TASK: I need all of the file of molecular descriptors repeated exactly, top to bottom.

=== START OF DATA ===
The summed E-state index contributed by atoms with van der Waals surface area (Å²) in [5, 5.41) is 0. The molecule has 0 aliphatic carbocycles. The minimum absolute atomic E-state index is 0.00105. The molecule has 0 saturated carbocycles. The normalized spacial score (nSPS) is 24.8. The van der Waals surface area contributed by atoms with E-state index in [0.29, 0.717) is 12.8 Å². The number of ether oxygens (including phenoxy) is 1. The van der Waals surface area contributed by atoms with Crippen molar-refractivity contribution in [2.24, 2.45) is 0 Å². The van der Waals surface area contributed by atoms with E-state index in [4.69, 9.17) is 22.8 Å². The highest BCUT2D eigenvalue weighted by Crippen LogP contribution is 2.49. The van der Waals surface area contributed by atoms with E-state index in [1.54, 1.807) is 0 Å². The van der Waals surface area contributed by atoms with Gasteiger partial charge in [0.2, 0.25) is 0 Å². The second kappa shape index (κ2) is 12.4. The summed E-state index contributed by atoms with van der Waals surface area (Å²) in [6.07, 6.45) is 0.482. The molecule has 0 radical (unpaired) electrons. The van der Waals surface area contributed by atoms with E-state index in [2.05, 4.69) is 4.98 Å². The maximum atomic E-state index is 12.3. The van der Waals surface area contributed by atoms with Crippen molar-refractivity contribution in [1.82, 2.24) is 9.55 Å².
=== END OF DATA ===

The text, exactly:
The summed E-state index contributed by atoms with van der Waals surface area (Å²) in [5, 5.41) is 0. The molecule has 0 aliphatic carbocycles. The minimum absolute atomic E-state index is 0.00105. The molecule has 0 saturated carbocycles. The normalized spacial score (nSPS) is 24.8. The van der Waals surface area contributed by atoms with E-state index in [0.29, 0.717) is 12.8 Å². The number of ether oxygens (including phenoxy) is 1. The van der Waals surface area contributed by atoms with Crippen molar-refractivity contribution in [2.24, 2.45) is 0 Å². The van der Waals surface area contributed by atoms with E-state index in [4.69, 9.17) is 22.8 Å². The highest BCUT2D eigenvalue weighted by Crippen LogP contribution is 2.49. The van der Waals surface area contributed by atoms with E-state index in [1.54, 1.807) is 0 Å². The van der Waals surface area contributed by atoms with Gasteiger partial charge in [0.2, 0.25) is 0 Å². The second kappa shape index (κ2) is 12.4. The summed E-state index contributed by atoms with van der Waals surface area (Å²) in [6.07, 6.45) is 0.482. The molecule has 0 radical (unpaired) electrons. The van der Waals surface area contributed by atoms with E-state index in [2.05, 4.69) is 4.98 Å². The maximum atomic E-state index is 12.3. The van der Waals surface area contributed by atoms with Crippen molar-refractivity contribution in [1.82, 2.24) is 9.55 Å².